BBC independence 'eroded', says director general
The BBC's political independence has been gradually eroded, according to the corporation's director general.
In a speech to business leaders on Monday, Tony Hall urged changes to the way the broadcaster is regulated.
He wants licence fee payers to have a greater say than politicians.
Lord Hall said there has been a "major change" over the past 20 years which has made the foundations of the BBC's independence "weaker". The government has yet to comment.
"When I was working in news and current affairs in the '90s, the independence of the BBC was protected by a set of quiet customs and traditions," he said.
"Back then it was Willie Whitelaw who'd provided us with the certainty of a 15-year Charter, underpinning our independence by allowing us stability through the political cycle.
"When I returned to the BBC as director general, I was struck by a major change. The foundations of the BBC's independence had become weaker. The traditions and informal arrangements which protected it had been eroded."
Behind closed doors
He cited the decision to fund government programmes such as digital switchover, rural broadband and local TV as examples of how the licence fee should not have been used.
He also suggested recent licence fee settlements have been decided behind closed doors without a "full process".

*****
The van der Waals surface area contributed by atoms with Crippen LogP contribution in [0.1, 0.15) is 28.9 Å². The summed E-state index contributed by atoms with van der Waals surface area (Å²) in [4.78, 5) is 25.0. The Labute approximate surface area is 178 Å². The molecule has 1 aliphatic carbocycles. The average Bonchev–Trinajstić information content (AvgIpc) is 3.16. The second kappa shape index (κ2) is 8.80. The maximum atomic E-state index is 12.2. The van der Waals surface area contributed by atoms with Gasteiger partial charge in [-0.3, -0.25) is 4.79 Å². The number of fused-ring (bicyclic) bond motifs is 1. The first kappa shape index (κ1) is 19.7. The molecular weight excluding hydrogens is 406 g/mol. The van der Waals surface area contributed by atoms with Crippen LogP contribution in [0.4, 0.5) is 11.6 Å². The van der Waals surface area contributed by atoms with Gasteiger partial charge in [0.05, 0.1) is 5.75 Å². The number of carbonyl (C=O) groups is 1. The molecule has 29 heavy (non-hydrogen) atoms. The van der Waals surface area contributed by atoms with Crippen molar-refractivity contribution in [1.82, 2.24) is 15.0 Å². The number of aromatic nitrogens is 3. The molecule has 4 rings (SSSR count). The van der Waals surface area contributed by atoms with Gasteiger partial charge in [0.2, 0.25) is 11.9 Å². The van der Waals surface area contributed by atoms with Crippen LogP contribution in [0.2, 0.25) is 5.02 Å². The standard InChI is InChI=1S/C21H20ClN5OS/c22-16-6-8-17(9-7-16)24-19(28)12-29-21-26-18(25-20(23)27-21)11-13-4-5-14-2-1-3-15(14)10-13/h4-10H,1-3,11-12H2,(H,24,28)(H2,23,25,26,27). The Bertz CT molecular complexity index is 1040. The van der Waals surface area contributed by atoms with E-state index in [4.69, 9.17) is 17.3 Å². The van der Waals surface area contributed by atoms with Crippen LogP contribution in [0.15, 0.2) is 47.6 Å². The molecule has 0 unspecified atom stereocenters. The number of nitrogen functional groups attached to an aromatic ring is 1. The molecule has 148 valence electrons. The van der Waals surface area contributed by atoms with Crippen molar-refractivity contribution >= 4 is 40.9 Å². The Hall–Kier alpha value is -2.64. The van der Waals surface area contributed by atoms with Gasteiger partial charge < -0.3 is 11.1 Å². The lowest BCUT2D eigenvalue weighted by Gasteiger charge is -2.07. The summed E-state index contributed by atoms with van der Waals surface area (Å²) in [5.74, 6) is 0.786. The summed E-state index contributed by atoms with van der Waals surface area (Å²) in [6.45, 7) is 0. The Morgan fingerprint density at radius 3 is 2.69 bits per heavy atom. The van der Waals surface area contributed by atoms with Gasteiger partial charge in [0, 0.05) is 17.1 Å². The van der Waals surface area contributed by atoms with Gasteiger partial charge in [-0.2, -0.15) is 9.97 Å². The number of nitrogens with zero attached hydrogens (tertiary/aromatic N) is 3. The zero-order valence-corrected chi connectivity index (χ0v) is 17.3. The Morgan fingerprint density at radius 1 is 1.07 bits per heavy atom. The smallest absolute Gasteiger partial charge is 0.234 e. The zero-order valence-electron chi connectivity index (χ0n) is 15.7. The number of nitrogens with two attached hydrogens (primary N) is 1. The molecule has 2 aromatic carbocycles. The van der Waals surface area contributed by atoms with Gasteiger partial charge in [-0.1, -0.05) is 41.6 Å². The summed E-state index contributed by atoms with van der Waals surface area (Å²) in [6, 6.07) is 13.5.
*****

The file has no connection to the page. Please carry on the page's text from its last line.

Future licence fee negotiations should, he said, be made with the input of licence fee payers possibly by an online vote.
The speech to the Cardiff Business Club comes in the midst of negotiations for the corporation's next 10-year charter.
The Department for Culture, Media and Sport is reviewing the size and scope of the BBC and what sort of programming the corporation should provide. One key part of the process is deciding who should oversee and regulate the corporation.
The current system, a BBC Trust, is both a watchdog and also the decision-making body controlling the size and strategy of the corporation.
Lord Hall, echoing the current BBC chairman, Rona Fairhead, said the roles should be split and the BBC should for the first time have an external regulator.
'Sword of Damocles'
He also said the new BBC Charter should not say what programmes the BBC should be allowed to make nor should they be told to back away from output or ventures deemed to be too promising or popular.
"If, having cut our money, the charter also cuts our creative freedom to reinvent our services, or our commercial freedom to make up the shortfall... Letting this happen would not just have unintended consequences for the BBC, but for the UK's creative economy as a whole.
"Some might think, for example, that a call for us to focus only on content sounds reasonable. But 10 years ago that kind of prescriptive regulation would have prevented the BBC from investing in Freeview or creating the iPlayer. And it would have meant none of the ripple effects of that investment, which helped to create a new market for video-on-demand and benefit all players."
And he added that the suggestion, made by some, that the BBC should renew its charter every five years would be a "sword of Damocles" in which the BBC's existence could be threatened at every election.
Instead, he called for the charter period to be extended to 11 years, which would take it out of the electoral cycle and that any changes to the system should only be changed in Parliament with a two thirds majority and a vote by licence fee payers.